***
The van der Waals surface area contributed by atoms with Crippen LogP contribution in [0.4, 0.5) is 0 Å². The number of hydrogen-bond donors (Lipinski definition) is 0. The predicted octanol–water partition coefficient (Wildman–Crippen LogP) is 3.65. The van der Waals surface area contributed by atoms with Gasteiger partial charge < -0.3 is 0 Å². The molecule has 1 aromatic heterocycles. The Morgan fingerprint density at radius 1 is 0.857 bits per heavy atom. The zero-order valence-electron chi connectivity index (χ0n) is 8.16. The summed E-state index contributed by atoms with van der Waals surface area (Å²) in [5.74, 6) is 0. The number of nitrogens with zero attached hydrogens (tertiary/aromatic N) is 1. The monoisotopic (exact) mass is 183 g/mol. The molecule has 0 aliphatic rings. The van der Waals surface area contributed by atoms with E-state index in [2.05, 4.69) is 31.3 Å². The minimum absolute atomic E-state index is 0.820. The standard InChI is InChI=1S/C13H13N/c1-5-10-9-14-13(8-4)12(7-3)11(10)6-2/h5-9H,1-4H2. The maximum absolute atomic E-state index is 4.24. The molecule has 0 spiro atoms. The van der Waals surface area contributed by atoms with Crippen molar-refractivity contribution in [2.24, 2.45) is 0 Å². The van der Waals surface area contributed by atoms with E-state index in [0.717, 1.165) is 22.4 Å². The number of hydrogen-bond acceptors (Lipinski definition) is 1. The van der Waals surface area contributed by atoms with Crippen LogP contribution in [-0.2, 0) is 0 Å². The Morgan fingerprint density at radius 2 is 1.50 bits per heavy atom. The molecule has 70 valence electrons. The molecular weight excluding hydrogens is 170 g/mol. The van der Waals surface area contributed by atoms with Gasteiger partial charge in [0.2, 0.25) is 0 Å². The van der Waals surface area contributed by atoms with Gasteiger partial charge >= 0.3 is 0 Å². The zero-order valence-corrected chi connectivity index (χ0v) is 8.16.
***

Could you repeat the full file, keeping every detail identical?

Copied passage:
The van der Waals surface area contributed by atoms with Crippen LogP contribution in [0.4, 0.5) is 0 Å². The number of hydrogen-bond donors (Lipinski definition) is 0. The predicted octanol–water partition coefficient (Wildman–Crippen LogP) is 3.65. The van der Waals surface area contributed by atoms with Gasteiger partial charge < -0.3 is 0 Å². The molecule has 1 aromatic heterocycles. The Morgan fingerprint density at radius 1 is 0.857 bits per heavy atom. The zero-order valence-electron chi connectivity index (χ0n) is 8.16. The summed E-state index contributed by atoms with van der Waals surface area (Å²) in [5.74, 6) is 0. The number of nitrogens with zero attached hydrogens (tertiary/aromatic N) is 1. The monoisotopic (exact) mass is 183 g/mol. The molecule has 0 aliphatic rings. The van der Waals surface area contributed by atoms with E-state index in [2.05, 4.69) is 31.3 Å². The minimum absolute atomic E-state index is 0.820. The standard InChI is InChI=1S/C13H13N/c1-5-10-9-14-13(8-4)12(7-3)11(10)6-2/h5-9H,1-4H2. The maximum absolute atomic E-state index is 4.24. The molecule has 0 spiro atoms. The van der Waals surface area contributed by atoms with Crippen molar-refractivity contribution in [2.24, 2.45) is 0 Å². The van der Waals surface area contributed by atoms with E-state index in [0.717, 1.165) is 22.4 Å². The number of hydrogen-bond acceptors (Lipinski definition) is 1. The van der Waals surface area contributed by atoms with Crippen LogP contribution in [-0.2, 0) is 0 Å². The Morgan fingerprint density at radius 2 is 1.50 bits per heavy atom. The molecule has 70 valence electrons. The molecular weight excluding hydrogens is 170 g/mol. The van der Waals surface area contributed by atoms with Gasteiger partial charge in [0.2, 0.25) is 0 Å². The van der Waals surface area contributed by atoms with Gasteiger partial charge >= 0.3 is 0 Å². The zero-order valence-corrected chi connectivity index (χ0v) is 8.16.